Over the past 15-20 years of my own career, research and experience have dramatically improved results of sleep apnea surgery.  For example, we have recently published an international research study showing that drug-induced sleep endoscopy can guide the selection of procedures and whether someone is a good or less-ideal candidate for surgery.  In spite of these and many other advances, important questions remain unanswered.  One of these questions is whether patients that do not do well after one surgery may respond to additional surgery.  I have written previously on this blog about the fact that a sleep apnea surgeon may perform the same procedure on every patient, while results can be much by using newer procedures and better evaluation techniques like drug-induced sleep endoscopy that allow a sleep apnea surgeon or snoring surgeon to choose the right surgery or combination of surgeries for a specific patient.

In spite of these advances, studies have asked whether patients who have not responded to one sleep apnea procedure do as well as those who have never had sleep apnea surgery.  There are a couple of reasons why previous surgery could be associated with better or worse outcomes.  These reasons have to do with the various reasons that obstructive sleep apnea occurs, ranging from the anatomy of their head and neck to the control of their breathing patterns, how easily they wake up with blockage of breathing, and how the muscles surrounding the throat become more active as the space for breathing in their throat narrows.

Our group’s research on Upper Airway Stimulation

In order to understand more clearly the outcomes of Upper Airway Stimulation, the company that manufactures the device (Inspire Medical Systems, Inc.) is sponsoring two studies that include multiple major sleep apnea surgery centers around the world.  We are participating in both studies.  I recently led an examination of data from the Adherence and Outcome of Upper Airway Stimulation for OSA International Registry that examined the question of whether previous sleep apnea surgery was associated with outcomes of Upper Airway Stimulation.  This paper was recently published online in the journal Otolaryngology – Head and Neck Surgery.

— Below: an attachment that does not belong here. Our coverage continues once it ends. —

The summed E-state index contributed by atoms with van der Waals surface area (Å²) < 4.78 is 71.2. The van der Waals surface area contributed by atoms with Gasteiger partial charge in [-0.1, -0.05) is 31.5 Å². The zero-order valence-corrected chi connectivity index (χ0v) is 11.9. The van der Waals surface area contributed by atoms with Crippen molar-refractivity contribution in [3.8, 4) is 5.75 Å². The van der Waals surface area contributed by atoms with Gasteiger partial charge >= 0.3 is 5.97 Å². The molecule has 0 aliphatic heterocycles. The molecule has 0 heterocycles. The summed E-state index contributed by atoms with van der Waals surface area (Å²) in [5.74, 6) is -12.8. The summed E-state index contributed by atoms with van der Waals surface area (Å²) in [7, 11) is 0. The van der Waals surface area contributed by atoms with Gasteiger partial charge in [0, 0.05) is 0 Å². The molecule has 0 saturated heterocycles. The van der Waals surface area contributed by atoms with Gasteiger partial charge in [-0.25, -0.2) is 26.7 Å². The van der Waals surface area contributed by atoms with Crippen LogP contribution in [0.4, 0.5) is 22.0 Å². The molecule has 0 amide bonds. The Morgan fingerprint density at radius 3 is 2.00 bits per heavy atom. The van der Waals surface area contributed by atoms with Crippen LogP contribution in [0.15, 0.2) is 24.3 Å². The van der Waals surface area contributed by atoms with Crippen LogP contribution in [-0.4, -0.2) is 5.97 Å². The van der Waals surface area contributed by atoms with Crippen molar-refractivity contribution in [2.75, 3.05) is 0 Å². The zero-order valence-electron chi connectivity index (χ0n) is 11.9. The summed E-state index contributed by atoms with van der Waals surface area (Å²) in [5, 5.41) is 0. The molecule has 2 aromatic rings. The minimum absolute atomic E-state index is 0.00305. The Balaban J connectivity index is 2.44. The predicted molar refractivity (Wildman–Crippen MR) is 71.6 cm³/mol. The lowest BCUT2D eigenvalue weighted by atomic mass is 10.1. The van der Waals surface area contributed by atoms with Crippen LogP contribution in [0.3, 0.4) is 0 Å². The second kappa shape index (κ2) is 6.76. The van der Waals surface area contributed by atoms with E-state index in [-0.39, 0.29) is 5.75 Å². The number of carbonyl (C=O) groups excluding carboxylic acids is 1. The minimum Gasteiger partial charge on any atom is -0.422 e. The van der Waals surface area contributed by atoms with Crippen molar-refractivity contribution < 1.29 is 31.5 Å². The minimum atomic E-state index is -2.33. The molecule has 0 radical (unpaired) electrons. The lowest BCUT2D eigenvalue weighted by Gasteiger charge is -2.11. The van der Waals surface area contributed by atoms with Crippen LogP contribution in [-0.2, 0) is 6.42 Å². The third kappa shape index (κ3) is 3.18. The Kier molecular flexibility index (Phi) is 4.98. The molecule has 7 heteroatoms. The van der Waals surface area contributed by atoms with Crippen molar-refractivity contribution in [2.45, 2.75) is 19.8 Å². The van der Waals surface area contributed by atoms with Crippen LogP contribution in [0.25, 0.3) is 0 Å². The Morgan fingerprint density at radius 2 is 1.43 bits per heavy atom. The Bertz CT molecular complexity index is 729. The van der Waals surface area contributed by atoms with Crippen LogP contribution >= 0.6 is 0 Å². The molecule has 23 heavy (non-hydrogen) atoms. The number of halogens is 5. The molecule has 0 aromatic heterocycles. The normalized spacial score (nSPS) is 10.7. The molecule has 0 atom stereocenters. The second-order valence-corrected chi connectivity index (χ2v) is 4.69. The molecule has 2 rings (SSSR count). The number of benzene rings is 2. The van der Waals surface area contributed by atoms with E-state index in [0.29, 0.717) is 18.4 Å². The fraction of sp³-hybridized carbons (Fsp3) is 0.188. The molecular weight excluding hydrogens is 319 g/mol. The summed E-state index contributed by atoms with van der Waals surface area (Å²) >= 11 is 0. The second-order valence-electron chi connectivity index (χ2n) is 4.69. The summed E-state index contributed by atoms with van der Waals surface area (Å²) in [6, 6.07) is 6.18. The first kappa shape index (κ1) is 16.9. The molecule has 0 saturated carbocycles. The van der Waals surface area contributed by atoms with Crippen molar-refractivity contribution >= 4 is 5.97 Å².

Among almost 300 study participants, we measured the response to treatment in a couple of ways based on what is called efficacy.  We had the following conclusions:

  • the clearest result was that there was no clear association between outcomes and previous surgery of any type, previous surgery of the soft palate, or previous surgery of the Palate Region, or previous surgery of the Tongue Region

Two additional findings were not proven statistically but were interesting potential associations that would require a much larger study to evaluate in more detail.  Fortunately, the ADHERE Registry continues to enroll study participants and collect data, so we will be able to examine them more completely ni the years ahead.

  • those with body mass index lower than the study’s average (29.1 kg/m2) may have a greater chance of response if they have had previous palate surgery
  • those with body mass index greater than 29.1 kg/m2 may have a lower chance of response if they have had previous surgery of any kind

The bottom line: if CPAP has not worked well for you, we can help!

Often I hear of patients who have undergone surgery without achieving good results.  They think that sleep apnea surgery does not work.  This is disappointing.  Patients who do not tolerate positive airway pressure therapy (for example, CPAP or BPAP) well should consider options, including surgery.  This study showed that patients may be excellent candidates for Inspire Upper Airway Stimulation even if they have not responded to previous surgery. What I tell colleagues in medicine and patients all the time is that we are here to help patients who have not done well with CPAP.  We do not give up on patients and believe that a careful evaluation can define the best plan that will work for each patient.

I look forward to continuing to work with this study and other similar research efforts as we move forward in treating obstructive sleep apnea.

 

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